How far do you let yourselves go with the New York-specific jokes? I'm thinking of the "it's a whole new Gowanus" line during the Whole Foods hallucination.
Glazer: Even with the Gowanus lines, it would still be the universal idea of neighborhoods turning over and being gentrified. We try to be as specific as possible because I think our motto is "the more specific, the more universal."
Jacobson: I think anyone who knows what Whole Foods is and has had a Whole Foods come into their town can relate to what that means, so “It’s a whole new Gowanus” is just, “Wow, the neighborhood has really changed.” I think there are a couple of jokes surrounding that so that anyone who might not know what Gowanus is can get it. So we’d rather get New York specific and then let people sub in “It’s a whole new Tulsa.” There’s a huge crowd in Tulsa that loves the show.
Tell me about a night that you've spent racing from one party to the next, continually dissatisfied because there might be something better elsewhere.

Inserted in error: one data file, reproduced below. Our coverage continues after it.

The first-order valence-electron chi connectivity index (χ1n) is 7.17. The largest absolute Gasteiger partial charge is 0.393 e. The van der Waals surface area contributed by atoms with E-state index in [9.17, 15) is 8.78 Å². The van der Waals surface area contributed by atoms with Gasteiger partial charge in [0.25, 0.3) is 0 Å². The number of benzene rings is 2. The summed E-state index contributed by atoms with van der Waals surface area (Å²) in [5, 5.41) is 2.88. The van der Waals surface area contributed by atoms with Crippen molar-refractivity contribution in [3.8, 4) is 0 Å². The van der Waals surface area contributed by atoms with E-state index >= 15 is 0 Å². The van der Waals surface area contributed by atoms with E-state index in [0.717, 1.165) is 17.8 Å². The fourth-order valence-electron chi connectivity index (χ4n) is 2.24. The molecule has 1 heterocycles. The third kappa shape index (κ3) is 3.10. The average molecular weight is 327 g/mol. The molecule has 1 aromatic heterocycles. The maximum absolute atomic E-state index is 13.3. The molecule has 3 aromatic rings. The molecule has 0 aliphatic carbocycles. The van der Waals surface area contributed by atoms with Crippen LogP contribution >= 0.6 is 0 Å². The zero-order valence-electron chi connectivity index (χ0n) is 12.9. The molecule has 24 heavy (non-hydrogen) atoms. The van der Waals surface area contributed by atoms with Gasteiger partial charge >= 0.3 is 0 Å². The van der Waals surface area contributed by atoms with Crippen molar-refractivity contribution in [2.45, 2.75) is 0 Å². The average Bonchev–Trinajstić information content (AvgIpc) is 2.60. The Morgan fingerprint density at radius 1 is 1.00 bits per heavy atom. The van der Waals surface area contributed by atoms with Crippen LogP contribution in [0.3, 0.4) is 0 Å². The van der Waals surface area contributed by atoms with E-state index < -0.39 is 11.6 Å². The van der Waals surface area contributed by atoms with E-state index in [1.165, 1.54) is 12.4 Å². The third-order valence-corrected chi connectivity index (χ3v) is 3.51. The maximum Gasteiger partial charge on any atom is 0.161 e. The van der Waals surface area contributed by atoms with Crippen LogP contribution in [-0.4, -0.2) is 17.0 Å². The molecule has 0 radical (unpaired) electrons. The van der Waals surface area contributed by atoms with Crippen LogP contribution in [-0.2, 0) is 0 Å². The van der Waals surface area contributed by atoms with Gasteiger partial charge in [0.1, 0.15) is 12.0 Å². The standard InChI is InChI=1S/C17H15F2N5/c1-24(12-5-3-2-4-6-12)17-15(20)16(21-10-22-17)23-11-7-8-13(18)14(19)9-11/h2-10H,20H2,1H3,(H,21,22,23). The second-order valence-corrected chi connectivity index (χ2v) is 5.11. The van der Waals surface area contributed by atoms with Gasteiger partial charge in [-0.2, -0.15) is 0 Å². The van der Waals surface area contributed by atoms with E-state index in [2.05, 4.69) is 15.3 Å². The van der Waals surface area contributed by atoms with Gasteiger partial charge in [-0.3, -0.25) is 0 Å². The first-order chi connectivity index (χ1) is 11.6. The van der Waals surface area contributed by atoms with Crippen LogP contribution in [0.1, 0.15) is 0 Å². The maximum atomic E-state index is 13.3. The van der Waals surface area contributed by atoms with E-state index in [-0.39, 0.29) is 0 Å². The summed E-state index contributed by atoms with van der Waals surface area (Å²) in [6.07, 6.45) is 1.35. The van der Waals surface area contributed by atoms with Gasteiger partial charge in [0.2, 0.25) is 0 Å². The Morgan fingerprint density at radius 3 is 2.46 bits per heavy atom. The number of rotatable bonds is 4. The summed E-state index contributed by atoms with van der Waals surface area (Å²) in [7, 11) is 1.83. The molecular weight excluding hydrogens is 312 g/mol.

Jacobson: I don’t think we’ve ever spent a night exactly quite like that, but it stemmed from this feeling of that fear of missing out on something better -- so wherever you are, just being like, “This is not good enough.” And not that we always have that feeling wherever we are, but when we were coming up with that, we all felt that, like, “Oh, some friends are going here but you end up going there, and ugh, I should have done that.” It’s sort of like instant regret even though you’re still in the moment, like you still could do it. And quote-unquote FOMO was a really big abbreviation, right? Yeah. Like YOLO.
Glazer: Is it an abbreviation? Or an acronym?
Jacobson: Oh, acronym. Right. Fear of missing out.
Glazer: It’s funny, a lot of stuff we’ll write first and then it will enter our lives after having written the script. And now I’m like, “Oh God, I’m having such FOMO.”
We don't often see shows that depict everyday friendships and actually have something fresh to say, so "Broad City" is sort of like an anti-FOMO for those who love it. That's why Abbi singing Lady Gaga became a small sensation online. How did you land on "Edge of Glory" for that moment?
Jacobson: Basically the scene was about Bevers just finally [being] out of the apartment, so we really wanted to show the big moment, like, what would Abbi do? It’s like a gasp -- “Oh my God, I finally have the apartment to myself,” which is something we can all relate to if you live with roommates in New York. Originally it was written that I was just cooking naked and going through my DVR naked. And then very close to shooting we decided that it should be a little bit bigger of a moment. It needed to be something more exciting than just DVRing crap and watching it.